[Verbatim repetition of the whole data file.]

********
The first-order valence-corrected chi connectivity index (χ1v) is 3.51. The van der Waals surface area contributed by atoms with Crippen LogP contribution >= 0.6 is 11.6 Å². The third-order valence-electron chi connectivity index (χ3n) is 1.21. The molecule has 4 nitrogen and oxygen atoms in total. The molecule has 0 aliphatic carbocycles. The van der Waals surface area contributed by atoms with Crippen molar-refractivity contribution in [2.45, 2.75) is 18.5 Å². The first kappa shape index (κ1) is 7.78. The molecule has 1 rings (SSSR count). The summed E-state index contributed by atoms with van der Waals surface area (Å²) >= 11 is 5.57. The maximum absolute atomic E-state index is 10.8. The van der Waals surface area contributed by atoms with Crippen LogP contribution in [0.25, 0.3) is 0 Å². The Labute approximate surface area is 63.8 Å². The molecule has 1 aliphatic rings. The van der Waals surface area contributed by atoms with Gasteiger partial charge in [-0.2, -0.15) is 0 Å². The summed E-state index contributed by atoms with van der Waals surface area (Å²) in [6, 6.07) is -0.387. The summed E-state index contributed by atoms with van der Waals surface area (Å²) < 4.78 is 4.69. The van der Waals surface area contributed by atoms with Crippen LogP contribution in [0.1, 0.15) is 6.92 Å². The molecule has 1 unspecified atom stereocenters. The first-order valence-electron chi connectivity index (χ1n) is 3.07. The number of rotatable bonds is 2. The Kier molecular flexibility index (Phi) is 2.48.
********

The first-order valence-corrected chi connectivity index (χ1v) is 3.51. The van der Waals surface area contributed by atoms with Crippen LogP contribution >= 0.6 is 11.6 Å². The third-order valence-electron chi connectivity index (χ3n) is 1.21. The molecule has 4 nitrogen and oxygen atoms in total. The molecule has 0 aliphatic carbocycles. The van der Waals surface area contributed by atoms with Crippen molar-refractivity contribution in [2.45, 2.75) is 18.5 Å². The first kappa shape index (κ1) is 7.78. The molecule has 1 rings (SSSR count). The summed E-state index contributed by atoms with van der Waals surface area (Å²) >= 11 is 5.57. The maximum absolute atomic E-state index is 10.8. The van der Waals surface area contributed by atoms with Crippen LogP contribution in [0.25, 0.3) is 0 Å². The Labute approximate surface area is 63.8 Å². The molecule has 1 aliphatic rings. The van der Waals surface area contributed by atoms with Gasteiger partial charge in [-0.2, -0.15) is 0 Å². The summed E-state index contributed by atoms with van der Waals surface area (Å²) in [6, 6.07) is -0.387. The summed E-state index contributed by atoms with van der Waals surface area (Å²) < 4.78 is 4.69. The van der Waals surface area contributed by atoms with Crippen LogP contribution in [0.1, 0.15) is 6.92 Å². The molecule has 1 unspecified atom stereocenters. The first-order valence-electron chi connectivity index (χ1n) is 3.07. The number of rotatable bonds is 2. The Kier molecular flexibility index (Phi) is 2.48.